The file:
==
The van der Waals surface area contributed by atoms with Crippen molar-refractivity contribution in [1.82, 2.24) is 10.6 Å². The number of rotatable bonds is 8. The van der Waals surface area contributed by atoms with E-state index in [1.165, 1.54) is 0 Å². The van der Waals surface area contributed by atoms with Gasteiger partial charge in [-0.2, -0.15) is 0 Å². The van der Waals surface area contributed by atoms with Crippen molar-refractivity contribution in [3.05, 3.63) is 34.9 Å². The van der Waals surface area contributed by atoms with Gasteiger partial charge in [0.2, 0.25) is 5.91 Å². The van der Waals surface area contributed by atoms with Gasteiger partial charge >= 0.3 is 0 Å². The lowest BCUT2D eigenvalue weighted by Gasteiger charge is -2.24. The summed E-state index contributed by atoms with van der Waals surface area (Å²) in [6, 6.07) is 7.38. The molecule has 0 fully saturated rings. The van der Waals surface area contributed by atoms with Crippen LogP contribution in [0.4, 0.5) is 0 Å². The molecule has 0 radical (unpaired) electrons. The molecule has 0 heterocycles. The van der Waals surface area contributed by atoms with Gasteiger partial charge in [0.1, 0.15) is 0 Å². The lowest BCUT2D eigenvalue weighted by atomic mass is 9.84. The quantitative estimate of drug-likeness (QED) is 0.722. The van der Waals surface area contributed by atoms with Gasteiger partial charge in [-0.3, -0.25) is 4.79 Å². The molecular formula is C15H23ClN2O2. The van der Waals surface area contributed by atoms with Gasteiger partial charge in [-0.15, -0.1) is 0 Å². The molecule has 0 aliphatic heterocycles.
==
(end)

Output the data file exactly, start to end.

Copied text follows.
The van der Waals surface area contributed by atoms with Crippen molar-refractivity contribution in [1.82, 2.24) is 10.6 Å². The number of rotatable bonds is 8. The van der Waals surface area contributed by atoms with E-state index in [1.165, 1.54) is 0 Å². The van der Waals surface area contributed by atoms with Gasteiger partial charge in [-0.2, -0.15) is 0 Å². The van der Waals surface area contributed by atoms with Crippen molar-refractivity contribution in [3.05, 3.63) is 34.9 Å². The van der Waals surface area contributed by atoms with Gasteiger partial charge in [0.2, 0.25) is 5.91 Å². The van der Waals surface area contributed by atoms with Gasteiger partial charge >= 0.3 is 0 Å². The lowest BCUT2D eigenvalue weighted by Gasteiger charge is -2.24. The summed E-state index contributed by atoms with van der Waals surface area (Å²) in [6, 6.07) is 7.38. The molecule has 0 fully saturated rings. The van der Waals surface area contributed by atoms with Crippen LogP contribution in [0.4, 0.5) is 0 Å². The molecule has 0 radical (unpaired) electrons. The molecule has 0 heterocycles. The van der Waals surface area contributed by atoms with Gasteiger partial charge in [0.1, 0.15) is 0 Å². The lowest BCUT2D eigenvalue weighted by atomic mass is 9.84. The quantitative estimate of drug-likeness (QED) is 0.722. The van der Waals surface area contributed by atoms with Gasteiger partial charge in [-0.3, -0.25) is 4.79 Å². The molecular formula is C15H23ClN2O2. The van der Waals surface area contributed by atoms with Gasteiger partial charge in [-0.15, -0.1) is 0 Å². The molecule has 0 aliphatic heterocycles.